Beware investing in inflation-linked bonds
National Savings and Investments has reintroduced its index-linked savings certificates paying inflation plus 0.5% a year for five years.
The news came just 24 hours after the governor of the Bank of England gave a heavy hint that the rise in inflation - which the Bank said could hit 5% in the final months of the year - has tilted the balance of opinion towards an early increase in interest rates.
Inflation of 5% - as measured by the government's preferred Consumer Prices Index - would be double the government's target. Just three months ago, the Bank said inflation would only hit 4.5% this year.
NS&I withdrew its index-linked savings certificates in July last year. Ever since, banks and building societies have been filling the gap in the savings market by offering bonds where your return is linked to inflation. But these bonds have been described as "complicated" compared with the NS&I product.
Their launch comes at a time when the cost of living as measured by the RPI is already running at 5%. The top rate you can earn on an easy-access account is 3.35% before tax, while the top five-year bond pays 4.65%.
The new deposit accounts from banks and building societies pay the equivalent of the rise in the RPI over three or five years plus a little bit extra. If inflation falls during the term you will get your money back, plus the small amount of interest on top.
But while they seek to mirror the NS&I version, they are not as simple as they might first appear. Savers need to study the terms and conditions carefully before signing up.
Watch out for tax
Some accounts are taxable - so you can find that your money will not keep pace with inflation once you have paid tax.
Others you can wrap in an ISA, so the returns are tax-free. You have to tie your money up for three or five years and can't make any withdrawals during that time. If you want your money back early, you could also face a charge.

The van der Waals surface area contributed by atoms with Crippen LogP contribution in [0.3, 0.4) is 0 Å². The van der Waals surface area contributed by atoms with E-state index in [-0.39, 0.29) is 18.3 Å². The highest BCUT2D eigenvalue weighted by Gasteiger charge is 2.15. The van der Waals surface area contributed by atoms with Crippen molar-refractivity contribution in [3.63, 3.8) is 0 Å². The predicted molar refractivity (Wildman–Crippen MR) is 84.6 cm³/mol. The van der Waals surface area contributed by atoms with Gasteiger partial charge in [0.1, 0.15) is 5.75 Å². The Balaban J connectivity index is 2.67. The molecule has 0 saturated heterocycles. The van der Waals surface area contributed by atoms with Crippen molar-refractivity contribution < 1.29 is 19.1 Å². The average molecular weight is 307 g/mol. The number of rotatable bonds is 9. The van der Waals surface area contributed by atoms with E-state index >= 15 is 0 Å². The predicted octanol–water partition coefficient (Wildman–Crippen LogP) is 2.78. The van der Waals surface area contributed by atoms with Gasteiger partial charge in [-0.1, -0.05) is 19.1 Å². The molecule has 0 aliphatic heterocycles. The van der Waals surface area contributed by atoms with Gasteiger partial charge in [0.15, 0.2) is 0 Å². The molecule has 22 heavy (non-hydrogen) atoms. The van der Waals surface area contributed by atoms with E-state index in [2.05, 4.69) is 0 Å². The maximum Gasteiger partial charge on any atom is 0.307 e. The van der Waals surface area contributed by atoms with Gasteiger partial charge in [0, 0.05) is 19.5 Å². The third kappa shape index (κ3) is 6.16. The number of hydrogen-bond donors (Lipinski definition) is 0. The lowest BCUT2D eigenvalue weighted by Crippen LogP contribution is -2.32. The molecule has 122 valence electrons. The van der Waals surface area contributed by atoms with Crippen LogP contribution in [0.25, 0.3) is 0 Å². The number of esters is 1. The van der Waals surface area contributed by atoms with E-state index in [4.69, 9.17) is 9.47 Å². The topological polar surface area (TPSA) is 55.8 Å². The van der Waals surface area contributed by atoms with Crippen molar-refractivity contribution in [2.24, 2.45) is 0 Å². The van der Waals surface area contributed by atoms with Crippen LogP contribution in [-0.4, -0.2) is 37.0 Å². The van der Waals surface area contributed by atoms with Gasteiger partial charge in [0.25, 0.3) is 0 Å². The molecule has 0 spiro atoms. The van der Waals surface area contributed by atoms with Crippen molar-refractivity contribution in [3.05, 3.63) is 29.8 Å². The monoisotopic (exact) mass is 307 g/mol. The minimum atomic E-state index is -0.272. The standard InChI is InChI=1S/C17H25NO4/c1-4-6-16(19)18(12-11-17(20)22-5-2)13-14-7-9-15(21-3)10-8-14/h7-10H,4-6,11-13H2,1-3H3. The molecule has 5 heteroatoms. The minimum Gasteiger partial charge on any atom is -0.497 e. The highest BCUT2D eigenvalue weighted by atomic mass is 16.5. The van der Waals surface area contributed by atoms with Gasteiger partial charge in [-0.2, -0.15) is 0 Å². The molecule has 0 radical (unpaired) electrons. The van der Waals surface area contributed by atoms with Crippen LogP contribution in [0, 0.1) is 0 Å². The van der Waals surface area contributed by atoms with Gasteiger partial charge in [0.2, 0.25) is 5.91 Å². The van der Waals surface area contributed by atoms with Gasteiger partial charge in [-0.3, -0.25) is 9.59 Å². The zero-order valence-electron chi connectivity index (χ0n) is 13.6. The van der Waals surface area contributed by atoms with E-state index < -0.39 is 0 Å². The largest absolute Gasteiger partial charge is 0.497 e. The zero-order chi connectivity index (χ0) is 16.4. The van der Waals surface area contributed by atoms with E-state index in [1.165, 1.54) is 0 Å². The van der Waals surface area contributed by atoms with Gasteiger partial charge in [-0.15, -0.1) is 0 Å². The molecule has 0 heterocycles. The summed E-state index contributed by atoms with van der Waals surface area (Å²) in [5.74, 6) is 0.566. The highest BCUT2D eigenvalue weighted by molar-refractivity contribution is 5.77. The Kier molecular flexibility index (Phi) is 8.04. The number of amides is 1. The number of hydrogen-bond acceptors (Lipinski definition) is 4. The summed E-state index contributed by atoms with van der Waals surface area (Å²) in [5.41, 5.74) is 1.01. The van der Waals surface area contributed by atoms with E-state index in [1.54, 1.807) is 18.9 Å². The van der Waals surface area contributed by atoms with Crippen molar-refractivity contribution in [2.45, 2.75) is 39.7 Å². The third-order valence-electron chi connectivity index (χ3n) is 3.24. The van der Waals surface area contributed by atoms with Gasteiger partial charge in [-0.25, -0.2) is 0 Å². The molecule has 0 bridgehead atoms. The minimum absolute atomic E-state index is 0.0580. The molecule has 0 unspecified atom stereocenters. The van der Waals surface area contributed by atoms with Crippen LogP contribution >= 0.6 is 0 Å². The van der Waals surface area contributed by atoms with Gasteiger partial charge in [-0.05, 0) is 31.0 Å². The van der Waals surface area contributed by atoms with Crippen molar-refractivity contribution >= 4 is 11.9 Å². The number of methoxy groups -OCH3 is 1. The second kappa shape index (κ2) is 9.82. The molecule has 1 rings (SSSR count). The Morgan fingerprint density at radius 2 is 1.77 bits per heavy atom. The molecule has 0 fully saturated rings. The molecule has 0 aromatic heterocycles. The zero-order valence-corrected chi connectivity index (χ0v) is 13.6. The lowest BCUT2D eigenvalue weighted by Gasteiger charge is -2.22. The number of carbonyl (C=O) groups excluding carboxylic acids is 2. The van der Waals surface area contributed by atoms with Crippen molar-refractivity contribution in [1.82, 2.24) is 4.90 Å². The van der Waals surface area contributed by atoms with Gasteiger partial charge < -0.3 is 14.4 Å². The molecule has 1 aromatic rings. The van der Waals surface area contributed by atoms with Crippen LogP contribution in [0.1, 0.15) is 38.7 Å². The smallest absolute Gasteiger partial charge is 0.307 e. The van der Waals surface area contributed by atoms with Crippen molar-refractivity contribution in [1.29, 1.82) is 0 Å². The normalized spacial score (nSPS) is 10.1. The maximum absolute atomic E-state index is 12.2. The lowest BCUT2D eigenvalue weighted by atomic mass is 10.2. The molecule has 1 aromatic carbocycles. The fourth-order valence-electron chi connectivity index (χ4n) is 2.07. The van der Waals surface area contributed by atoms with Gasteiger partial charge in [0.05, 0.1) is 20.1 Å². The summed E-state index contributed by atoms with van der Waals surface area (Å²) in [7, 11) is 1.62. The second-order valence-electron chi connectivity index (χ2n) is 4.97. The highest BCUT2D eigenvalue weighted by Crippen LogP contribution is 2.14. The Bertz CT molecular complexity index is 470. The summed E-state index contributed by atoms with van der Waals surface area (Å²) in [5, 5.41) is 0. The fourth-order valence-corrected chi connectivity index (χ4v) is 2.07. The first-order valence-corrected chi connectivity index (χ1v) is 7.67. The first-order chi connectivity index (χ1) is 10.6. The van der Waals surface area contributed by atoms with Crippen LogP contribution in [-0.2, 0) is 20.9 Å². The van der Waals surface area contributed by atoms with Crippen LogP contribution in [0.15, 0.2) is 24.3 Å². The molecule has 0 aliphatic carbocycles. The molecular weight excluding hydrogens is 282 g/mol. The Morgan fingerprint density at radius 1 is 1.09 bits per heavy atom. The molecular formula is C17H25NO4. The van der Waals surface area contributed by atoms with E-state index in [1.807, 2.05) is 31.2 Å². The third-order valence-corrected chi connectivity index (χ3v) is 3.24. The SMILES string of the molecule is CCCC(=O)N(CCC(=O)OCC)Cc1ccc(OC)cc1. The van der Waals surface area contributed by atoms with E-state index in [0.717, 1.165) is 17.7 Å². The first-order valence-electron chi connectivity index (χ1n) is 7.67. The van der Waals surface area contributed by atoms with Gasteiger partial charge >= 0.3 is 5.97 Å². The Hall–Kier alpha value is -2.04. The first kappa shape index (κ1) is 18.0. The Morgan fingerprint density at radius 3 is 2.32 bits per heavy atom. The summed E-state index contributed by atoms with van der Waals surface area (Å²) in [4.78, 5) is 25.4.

At data analyst Defaqto, banking expert Kevin Bray says: "These accounts are complicated. They may look attractive now in the light of high inflation, but might not be so in the longer term. You also need to look at when the RPI is calculated. If inflation falls sharply and you fall into the wrong month, you could lose out."
They are made all the more complicated as banks and building societies offer different "issues" of the accounts with different interest rates and start dates. And you can find that the bond will not start running for weeks after you hand over your money, meaning that you earn a pittance before the start of index linking.
For example, with the Yorkshire Building Society Protected Capital Account Inflation Linked 4 plan, you can hand over your money now, but the bond does not start running until 29 June, so your money will be tied up until then. And during that time it pays RPI plus just 0.29% a year. Your interest is linked to the RPI April figure, announced in May each year.
These bonds generally roll up for savings and interest over the term. But BM Savings pays the interest out each year. You cannot have the taxable income added to your account. Yet this is one of the most generous schemes on the market, paying 1.5% a year before tax - worth 1.2% to basic-rate payers - on top of inflation.
Of course, how well you will actually do with these bonds depends on the future course of inflation. The rise in the cost of living may be set to increase in the near term, but experts expect it to fall back sharply within a year.
The Centre for Economic and Business Research forecasts the RPI down at 3.3% in the first quarter of next year and to average 2.7% between 2012 and 2015.
Scott Corfe, economist at CEBR, says: "We expect inflation will start to fall as the pressures of rising commodity prices recede. The weak economy puts constraints on price growth. And the rise in VAT, which came into effect at the start of this year, will fall out of the index next January. We expect a significant fall in inflation by the start of next year."
If this happens then the return of your index-linked bond will also fall.
The BM Savings bond will pay 6.5% a year before tax with inflation running at 5%. After tax, this is worth 5.2% to basic-rate taxpayers - marginally ahead of inflation. But for higher-rate taxpayers, the return after tax is 3.9% - less than the inflation rate.
When interest rates rise...
If inflation averages 3% over the next five years, your return will drop to an average 4.5% a year before tax. But BM Savings currently offers a five-year fixed-rate bond paying 5.05% before tax.